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Tell full story of Manhattan Project

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The United States Department of Interior has recommended Los Alamos as the site of a national park, or national historical park, for the Manhattan Project, which built the atomic bomb in World War II in secret at more than 30 U.S. sites.
Builders of the A-bomb anticipated its use against Germany, but in May 1945 Germany surrendered. In July, the bomb was tested successfully near Alamogordo and the U.S. called upon Japan to surrender. When Japan refused, the U.S. bombed the cities of Hiroshima and Nagasaki on Aug. 6 and Aug. 9. Surrender followed in September.
The conventional justification is about 500,000 American lives were saved by eliminating the need for an invasion of Japan. In opposition is the contention that the A-bomb was unnecessary because Japan was close to surrender.
The A-bomb was a great scientific achievement by many of the world’s most distinguished scientists, under the leadership of theoretical physicist J. Robert Oppenheimer, with military support by Major General Leslie Groves of the U.S. Army Corps of Engineers.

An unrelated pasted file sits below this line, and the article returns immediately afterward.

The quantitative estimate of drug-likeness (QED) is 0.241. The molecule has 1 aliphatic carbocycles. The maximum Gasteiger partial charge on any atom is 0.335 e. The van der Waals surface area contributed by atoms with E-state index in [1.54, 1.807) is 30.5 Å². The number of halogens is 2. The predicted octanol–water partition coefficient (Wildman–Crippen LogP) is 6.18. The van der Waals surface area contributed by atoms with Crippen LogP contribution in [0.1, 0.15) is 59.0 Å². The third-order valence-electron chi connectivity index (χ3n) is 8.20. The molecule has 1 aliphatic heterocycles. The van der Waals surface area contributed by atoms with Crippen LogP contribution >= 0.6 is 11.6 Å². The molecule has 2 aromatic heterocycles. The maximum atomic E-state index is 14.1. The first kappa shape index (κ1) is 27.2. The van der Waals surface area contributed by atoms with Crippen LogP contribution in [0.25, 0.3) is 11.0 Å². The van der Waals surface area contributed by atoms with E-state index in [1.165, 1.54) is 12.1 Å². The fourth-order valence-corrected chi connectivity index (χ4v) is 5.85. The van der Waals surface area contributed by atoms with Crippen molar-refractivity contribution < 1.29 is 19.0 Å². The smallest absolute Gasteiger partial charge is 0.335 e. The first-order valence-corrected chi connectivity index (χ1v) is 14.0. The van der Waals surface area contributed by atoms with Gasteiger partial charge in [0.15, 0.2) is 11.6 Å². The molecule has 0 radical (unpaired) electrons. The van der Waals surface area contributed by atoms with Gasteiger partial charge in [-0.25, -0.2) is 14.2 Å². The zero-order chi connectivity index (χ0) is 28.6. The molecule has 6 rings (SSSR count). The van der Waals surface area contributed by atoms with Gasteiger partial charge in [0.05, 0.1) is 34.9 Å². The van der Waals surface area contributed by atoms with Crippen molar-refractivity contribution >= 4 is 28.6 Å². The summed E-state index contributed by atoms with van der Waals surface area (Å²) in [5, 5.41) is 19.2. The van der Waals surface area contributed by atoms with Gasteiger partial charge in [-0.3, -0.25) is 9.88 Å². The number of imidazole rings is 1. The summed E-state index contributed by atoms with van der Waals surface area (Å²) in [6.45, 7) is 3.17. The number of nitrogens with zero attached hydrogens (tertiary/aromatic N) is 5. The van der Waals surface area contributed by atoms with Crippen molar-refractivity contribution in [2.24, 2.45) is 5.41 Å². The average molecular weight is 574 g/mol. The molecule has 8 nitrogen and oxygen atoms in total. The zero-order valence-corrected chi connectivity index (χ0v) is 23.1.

The park proposal, however, contains no plan to commemorate the massive civilian casualties and urban destruction. Conservative estimates of Japanese losses are: in Hiroshima, 66,000 dead, 69,000 injured (53 percent of the 255,000 population); in Nagasaki, 39,000 dead, 25,000 injured (33 percent of the 195,000 population). Burns and falling debris were the major causes of death, particularly burns from radiation, firestorms and homes that burst into fire. Over two-thirds of the buildings were destroyed in Hiroshima and 39 percent in Nagasaki.
Oppenheimer blocked a petition by 155 Manhattan Project scientists in Oak Ridge, Tenn., and Chicago, spawned by moral considerations, that called upon President Harry Truman to demonstrate the bomb before using it. Notably, after the bombings Oppenheimer regretted his creation, urged international control of atomic work and opposed building more powerful hydrogen bombs. Peace groups around the world commemorate the bombings annually.
Historical events often are multi-faceted in their consequences and for that reason remain controversial. Today’s concerns about Los Alamos National Laboratory include the billion-dollar clean-up of radioactive and hazardous waste contamination by a 2015 New Mexico Energy Department deadline.
In sum, a national park to honor the Manhattan Project should not be built unless the full story is told of its human and social costs.
Diana Layden
Albuquerque